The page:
10 Things to Look For In a Remote Backup Provider
Disaster lurks around every corner and threatens the security of your businesses’ data.
Internal and external, natural and man-made, whatever the disaster you face, it could put the life of your business at risk. More than 50 percent of businesses
have experienced non-recoverable data loss at one time. Small businesses need their data to keep running so a loss of any data could be catastrophic.
So, how do businesses protect themselves? Backup, backup, backup. While backing up is law, there are options to your data storage.
Remote backup providers store your files in a separate location from the original data so when crisis strikes, you don’t lose everything. Remote backup is automatic and doesn’t require any user intervention, change of tapes, CDs, or anything else manual. Plus, most times, your data storage has no retention limit. Sold on an online or remote backup provider now?
Well, it is easy to find a provider, but you have to make sure you find the right one for your needs. According to an article on the website TopWebHostReview.com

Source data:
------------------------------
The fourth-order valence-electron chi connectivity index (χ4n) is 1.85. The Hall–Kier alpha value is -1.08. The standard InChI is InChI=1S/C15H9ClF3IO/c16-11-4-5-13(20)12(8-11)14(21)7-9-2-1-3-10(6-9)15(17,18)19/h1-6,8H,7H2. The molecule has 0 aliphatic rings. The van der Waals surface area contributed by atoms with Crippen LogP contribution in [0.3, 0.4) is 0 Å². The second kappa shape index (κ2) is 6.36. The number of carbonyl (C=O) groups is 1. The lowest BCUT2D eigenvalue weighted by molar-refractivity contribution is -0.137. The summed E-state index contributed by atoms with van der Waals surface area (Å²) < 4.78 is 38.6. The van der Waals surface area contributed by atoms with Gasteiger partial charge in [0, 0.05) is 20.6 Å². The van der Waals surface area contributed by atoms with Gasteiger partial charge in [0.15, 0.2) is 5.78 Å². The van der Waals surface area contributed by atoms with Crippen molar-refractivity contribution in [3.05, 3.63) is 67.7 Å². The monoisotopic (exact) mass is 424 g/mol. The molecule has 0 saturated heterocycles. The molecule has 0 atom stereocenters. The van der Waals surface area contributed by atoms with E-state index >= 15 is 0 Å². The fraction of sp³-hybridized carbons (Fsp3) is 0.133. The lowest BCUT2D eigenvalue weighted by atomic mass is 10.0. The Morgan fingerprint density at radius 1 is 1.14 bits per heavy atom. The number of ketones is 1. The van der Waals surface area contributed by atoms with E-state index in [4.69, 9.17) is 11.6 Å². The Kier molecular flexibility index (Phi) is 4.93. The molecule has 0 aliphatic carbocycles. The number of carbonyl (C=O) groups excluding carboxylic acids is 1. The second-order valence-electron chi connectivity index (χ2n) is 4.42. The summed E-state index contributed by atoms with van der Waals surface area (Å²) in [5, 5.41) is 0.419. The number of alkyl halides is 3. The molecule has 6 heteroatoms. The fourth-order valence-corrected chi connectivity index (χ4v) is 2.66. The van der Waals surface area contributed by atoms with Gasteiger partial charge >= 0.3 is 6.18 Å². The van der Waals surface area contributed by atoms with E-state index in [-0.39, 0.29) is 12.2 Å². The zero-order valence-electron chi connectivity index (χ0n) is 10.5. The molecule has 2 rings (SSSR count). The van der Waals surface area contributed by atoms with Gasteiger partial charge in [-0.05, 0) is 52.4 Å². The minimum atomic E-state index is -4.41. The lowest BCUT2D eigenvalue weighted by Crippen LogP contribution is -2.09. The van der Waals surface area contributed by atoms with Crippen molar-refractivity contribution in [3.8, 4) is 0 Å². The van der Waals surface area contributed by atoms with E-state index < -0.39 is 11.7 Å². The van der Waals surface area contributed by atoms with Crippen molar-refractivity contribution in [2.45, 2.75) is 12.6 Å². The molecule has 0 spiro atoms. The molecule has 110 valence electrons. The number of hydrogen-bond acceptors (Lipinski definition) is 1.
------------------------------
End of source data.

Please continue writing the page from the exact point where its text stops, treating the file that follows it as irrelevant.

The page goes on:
, there are nine key considerations when selecting your remote or online backup provider.
First things first, define your budget. Costs vary from one company to another and depend on the functions and features that you require such as the amount of data to be backed up, number of machines, and more.
High-end system or free trial
A free trial may give you a test drive, but, if you want your data to be secure, go for a high-end premium service.
Managed vs. unmanaged
A managed backup provides support in organizing your initial back up, helps you in recovering data, and continuously monitors your backup. While this sounds great, it does come with a larger price tag.
All online backup services have a list of common features. Make sure the ones that you research have most of the important features that you’ve determined your company really needs.
Scheduled or continuous backup
The provider you choose should backup your data on a set schedule that you set or you can opt to have it continuously updated which may increase cost.
Your data needs to be encrypted before it is sent through the internet to your provider. This will ensure security. The encryption of your data should be a minimum of 256 bits with the option to use your own key.
If you can’t restore a file on your own, without the provider, look elsewhere.
How much bandwidth will your backup take from your other systems? To ensure that you aren’t taking away from other essential activities, your provider should allow you to set bandwidth limitations for different times of the day.
In order to minimize bandwidth usage, data compression is necessary but you need to make sure it won’t cause a loss of data.
The final consideration is my bonus, #10. Make sure that your provider can also backup mobile and email data.
There is no one size fits all when it comes to backup data service providers. Research and select the provider that meets the needs of your business.
Do you have a remote backup data provider? How did you select your provider?